The term outsourcing gets used in various ways but when we talk about a start-up in its very early stages of product development with founders that are non-technical, outsourcing usually means hiring an offshore company to handle the engineering of your vision and the Dev Op’s aspect of deploying that product into the market. There is never a perfect solution and offshore development is no different. There are pros and cons. In this article, I’m going to focus on the pros but I will talk about the cons in a future article.
When you outsource your development to an offshore team you instantly reap the benefits of the lower cost of living compared to the United States. In addition, you will not have the typical overhead of office rent, equipment, insurance, and all other costs associated with hiring employees. Every dollar is going toward building your prototype and MVP, which is where you need to be spending your limited funds.
As a non-technical founder in the very early stages of a start-up, you need the expertise to build your product. Both onshore and offshore development firms can instantly plug in the expertise you need for your start-up. In many cases, onshore development is cost prohibitive so the founders need to rely on offshore teams. These teams will give you access to skilled individuals with a comprehensive set of competencies.
As you begin the development process, each week you might need different resources. With outsourcing, the vendor is responsible for all the day-to-day operational duties and making sure they can add resources to the project when needed leaving you free to focus only on the prototype and MVP.
Focus on Product
You have to approach your venture with urgency because there is competition, even if you are not aware of it yet. Instead of having to spend weeks and months building a team, outsourcing allows you to jump right in and focus on the product and customers to get to product market fit fast.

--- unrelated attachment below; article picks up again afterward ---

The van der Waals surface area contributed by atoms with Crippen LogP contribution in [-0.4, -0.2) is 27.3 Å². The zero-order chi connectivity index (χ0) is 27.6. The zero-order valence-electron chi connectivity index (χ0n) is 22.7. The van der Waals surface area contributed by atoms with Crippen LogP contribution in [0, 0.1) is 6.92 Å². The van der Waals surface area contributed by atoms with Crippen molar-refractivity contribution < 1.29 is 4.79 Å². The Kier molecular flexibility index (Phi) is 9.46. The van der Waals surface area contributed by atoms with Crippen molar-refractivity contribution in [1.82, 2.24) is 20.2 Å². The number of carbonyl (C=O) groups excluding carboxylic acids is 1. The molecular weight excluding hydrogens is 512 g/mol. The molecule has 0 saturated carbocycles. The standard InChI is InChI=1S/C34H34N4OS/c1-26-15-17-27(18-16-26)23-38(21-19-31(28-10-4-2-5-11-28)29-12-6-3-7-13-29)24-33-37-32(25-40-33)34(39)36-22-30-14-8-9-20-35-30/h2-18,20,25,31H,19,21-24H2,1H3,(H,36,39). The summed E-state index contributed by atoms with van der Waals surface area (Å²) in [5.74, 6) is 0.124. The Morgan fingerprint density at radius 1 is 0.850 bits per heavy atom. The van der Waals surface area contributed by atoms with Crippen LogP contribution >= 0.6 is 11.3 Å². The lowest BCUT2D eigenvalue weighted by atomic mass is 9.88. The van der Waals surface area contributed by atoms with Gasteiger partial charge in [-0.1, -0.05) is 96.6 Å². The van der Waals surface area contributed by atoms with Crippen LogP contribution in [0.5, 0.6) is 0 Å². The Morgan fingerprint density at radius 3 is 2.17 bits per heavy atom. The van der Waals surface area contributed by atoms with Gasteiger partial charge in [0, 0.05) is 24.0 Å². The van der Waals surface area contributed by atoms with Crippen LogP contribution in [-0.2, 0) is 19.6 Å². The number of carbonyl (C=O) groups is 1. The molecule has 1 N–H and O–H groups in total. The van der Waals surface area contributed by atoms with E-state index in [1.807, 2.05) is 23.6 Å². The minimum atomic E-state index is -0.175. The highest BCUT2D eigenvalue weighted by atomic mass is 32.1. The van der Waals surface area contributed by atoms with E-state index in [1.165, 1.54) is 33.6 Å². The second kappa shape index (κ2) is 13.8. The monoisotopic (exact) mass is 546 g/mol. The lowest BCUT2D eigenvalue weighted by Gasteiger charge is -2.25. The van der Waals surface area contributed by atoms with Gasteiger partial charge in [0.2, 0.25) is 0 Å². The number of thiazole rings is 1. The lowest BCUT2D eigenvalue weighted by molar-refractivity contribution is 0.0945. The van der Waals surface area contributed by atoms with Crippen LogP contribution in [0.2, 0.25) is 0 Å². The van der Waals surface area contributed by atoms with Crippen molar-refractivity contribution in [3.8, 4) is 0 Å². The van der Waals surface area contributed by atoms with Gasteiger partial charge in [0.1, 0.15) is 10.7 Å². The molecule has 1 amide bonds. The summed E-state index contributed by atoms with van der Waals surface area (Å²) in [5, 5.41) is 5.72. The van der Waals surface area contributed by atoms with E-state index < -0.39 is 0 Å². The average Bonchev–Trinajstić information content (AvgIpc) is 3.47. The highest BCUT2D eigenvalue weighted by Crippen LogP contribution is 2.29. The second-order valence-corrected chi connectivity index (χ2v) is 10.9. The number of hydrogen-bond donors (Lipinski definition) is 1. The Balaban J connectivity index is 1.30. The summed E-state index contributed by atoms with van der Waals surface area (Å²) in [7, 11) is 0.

Time to Market
As an early-stage start-up, you are in constant test mode. You are validating assumptions about the market, the business model, the customers and the competition. You have to be nimble and constantly pivot until you find the sweet spot. Offshore development allows you to do this as the offshore team takes the grunt of dealing with the day to day operations and adjusting to decisions being made about the product.
Questions to ask before outsourcing
Now that you’ve seen the advantages of outsourcing, it’s important to consider the questions you need to ask before going ahead with a provider. Here are the top things you need to consider:
Ask about their workflows and procedures. How do they manage to scale up or down, and about tools they use to manage communication and projects? These questions are intended to give you an idea of how sophisticated and mature their operation is.
Ask for information about the team. Ask who would be working on your project and have a five-minute conversation with these individuals. If you are not given access to anyone besides the owner, GM, or someone that is trying to get the contract and close a sale, consider it a red flag.
Do they offer a service-level agreement? This is one of the most important things you should look for in a provider, so you know exactly what they will provide for your company.
Their previous experience. Don’t just compare pricing between service providers, but also try to see their previous experience in your field. This will give you peace of mind, in the long run, to know your work will be completed to the highest quality.
How do they support incremental outsourcing? Check if the provider will support you in breaking outsourcing down into smaller projects. This is an excellent tactic for reducing the risk of outsourcing.
Ask questions regarding current technologies and best practices. If you have no way of making a judgment and neither does your cofounder, ask a friend or colleague with more technical acumen to join you on a call with the firm. A few questions from an experienced person will quickly reveal if the people at the firm keep up with technology and trends or not.
Here are some real examples
In the company’s early days, founder Jack Ma outsourced their website development to a company in the US. He found that development talent in China was limited, while companies in the US had the skills he was looking for.
Basecamp is a project development tool that helps businesses handle their project development more efficiently. To help progress their app further, they outsourced it to remote developers which allowed them to optimize their cost-opportunity gain.
This increasingly popular service outsourced during their development phase and used a design firm to create their logo, app and website.
The core development of this extremely popular app was outsourced to Russia. Their first contractor was an iPhone developer named Igor Solomennikov who eventually went on to join the company as their CIO.
Finding the right partner to help you build your vision is critical. The right partner will enhance your ideas while the wrong one will drain your bank account and drive your idea into the ground. I go into depth into this topic in my upcoming book, Side Adventure. Subscribe to my blog to stay up to date on the books release date and have future posts sent directly to your inbox.